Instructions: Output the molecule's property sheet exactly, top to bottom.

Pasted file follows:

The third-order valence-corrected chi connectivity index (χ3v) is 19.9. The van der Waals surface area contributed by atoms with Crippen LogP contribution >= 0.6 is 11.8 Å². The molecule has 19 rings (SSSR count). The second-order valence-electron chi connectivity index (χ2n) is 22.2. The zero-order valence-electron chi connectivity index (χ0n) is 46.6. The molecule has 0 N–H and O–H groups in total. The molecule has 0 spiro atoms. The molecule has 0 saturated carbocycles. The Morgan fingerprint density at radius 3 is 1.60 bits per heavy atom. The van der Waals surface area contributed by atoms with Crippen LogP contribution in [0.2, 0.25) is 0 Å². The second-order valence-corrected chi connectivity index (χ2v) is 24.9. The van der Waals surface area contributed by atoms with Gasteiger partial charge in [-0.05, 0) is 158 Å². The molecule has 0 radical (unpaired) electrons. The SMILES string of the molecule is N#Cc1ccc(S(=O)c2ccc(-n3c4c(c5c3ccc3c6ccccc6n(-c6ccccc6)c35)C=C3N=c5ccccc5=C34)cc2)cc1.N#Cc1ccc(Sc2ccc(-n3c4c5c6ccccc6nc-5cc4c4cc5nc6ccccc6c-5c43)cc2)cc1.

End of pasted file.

The third-order valence-corrected chi connectivity index (χ3v) is 19.9. The van der Waals surface area contributed by atoms with Crippen LogP contribution >= 0.6 is 11.8 Å². The molecule has 19 rings (SSSR count). The second-order valence-electron chi connectivity index (χ2n) is 22.2. The zero-order valence-electron chi connectivity index (χ0n) is 46.6. The molecule has 0 N–H and O–H groups in total. The molecule has 0 spiro atoms. The molecule has 0 saturated carbocycles. The Morgan fingerprint density at radius 3 is 1.60 bits per heavy atom. The van der Waals surface area contributed by atoms with Crippen LogP contribution in [0.2, 0.25) is 0 Å². The second-order valence-corrected chi connectivity index (χ2v) is 24.9. The van der Waals surface area contributed by atoms with Gasteiger partial charge in [-0.05, 0) is 158 Å². The molecule has 0 radical (unpaired) electrons. The SMILES string of the molecule is N#Cc1ccc(S(=O)c2ccc(-n3c4c(c5c3ccc3c6ccccc6n(-c6ccccc6)c35)C=C3N=c5ccccc5=C34)cc2)cc1.N#Cc1ccc(Sc2ccc(-n3c4c5c6ccccc6nc-5cc4c4cc5nc6ccccc6c-5c43)cc2)cc1.